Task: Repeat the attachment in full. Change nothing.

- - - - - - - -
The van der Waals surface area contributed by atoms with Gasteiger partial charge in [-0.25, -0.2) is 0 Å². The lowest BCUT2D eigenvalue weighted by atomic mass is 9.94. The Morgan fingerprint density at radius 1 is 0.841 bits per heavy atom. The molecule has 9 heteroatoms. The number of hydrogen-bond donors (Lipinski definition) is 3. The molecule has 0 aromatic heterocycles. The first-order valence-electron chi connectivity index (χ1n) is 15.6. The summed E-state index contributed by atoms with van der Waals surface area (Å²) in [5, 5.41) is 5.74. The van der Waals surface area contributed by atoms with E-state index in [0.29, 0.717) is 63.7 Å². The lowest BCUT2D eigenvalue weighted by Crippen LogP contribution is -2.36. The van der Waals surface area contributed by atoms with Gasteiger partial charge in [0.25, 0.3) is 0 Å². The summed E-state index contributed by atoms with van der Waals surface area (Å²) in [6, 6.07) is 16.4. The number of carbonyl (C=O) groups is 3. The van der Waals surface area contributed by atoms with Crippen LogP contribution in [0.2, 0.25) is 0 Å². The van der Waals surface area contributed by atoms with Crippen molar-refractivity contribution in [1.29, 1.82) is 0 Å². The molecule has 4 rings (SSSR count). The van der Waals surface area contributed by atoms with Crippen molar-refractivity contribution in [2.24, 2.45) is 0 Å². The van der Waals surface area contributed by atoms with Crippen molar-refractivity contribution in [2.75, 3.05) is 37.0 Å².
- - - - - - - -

The van der Waals surface area contributed by atoms with Gasteiger partial charge in [-0.25, -0.2) is 0 Å². The lowest BCUT2D eigenvalue weighted by atomic mass is 9.94. The Morgan fingerprint density at radius 1 is 0.841 bits per heavy atom. The molecule has 9 heteroatoms. The number of hydrogen-bond donors (Lipinski definition) is 3. The molecule has 0 aromatic heterocycles. The first-order valence-electron chi connectivity index (χ1n) is 15.6. The summed E-state index contributed by atoms with van der Waals surface area (Å²) in [5, 5.41) is 5.74. The van der Waals surface area contributed by atoms with E-state index in [0.29, 0.717) is 63.7 Å². The lowest BCUT2D eigenvalue weighted by Crippen LogP contribution is -2.36. The van der Waals surface area contributed by atoms with Gasteiger partial charge in [0.25, 0.3) is 0 Å². The summed E-state index contributed by atoms with van der Waals surface area (Å²) in [6, 6.07) is 16.4. The number of carbonyl (C=O) groups is 3. The van der Waals surface area contributed by atoms with Crippen LogP contribution in [0.2, 0.25) is 0 Å². The van der Waals surface area contributed by atoms with Crippen molar-refractivity contribution in [1.29, 1.82) is 0 Å². The molecule has 4 rings (SSSR count). The van der Waals surface area contributed by atoms with Crippen molar-refractivity contribution in [2.24, 2.45) is 0 Å². The van der Waals surface area contributed by atoms with Crippen molar-refractivity contribution in [2.75, 3.05) is 37.0 Å².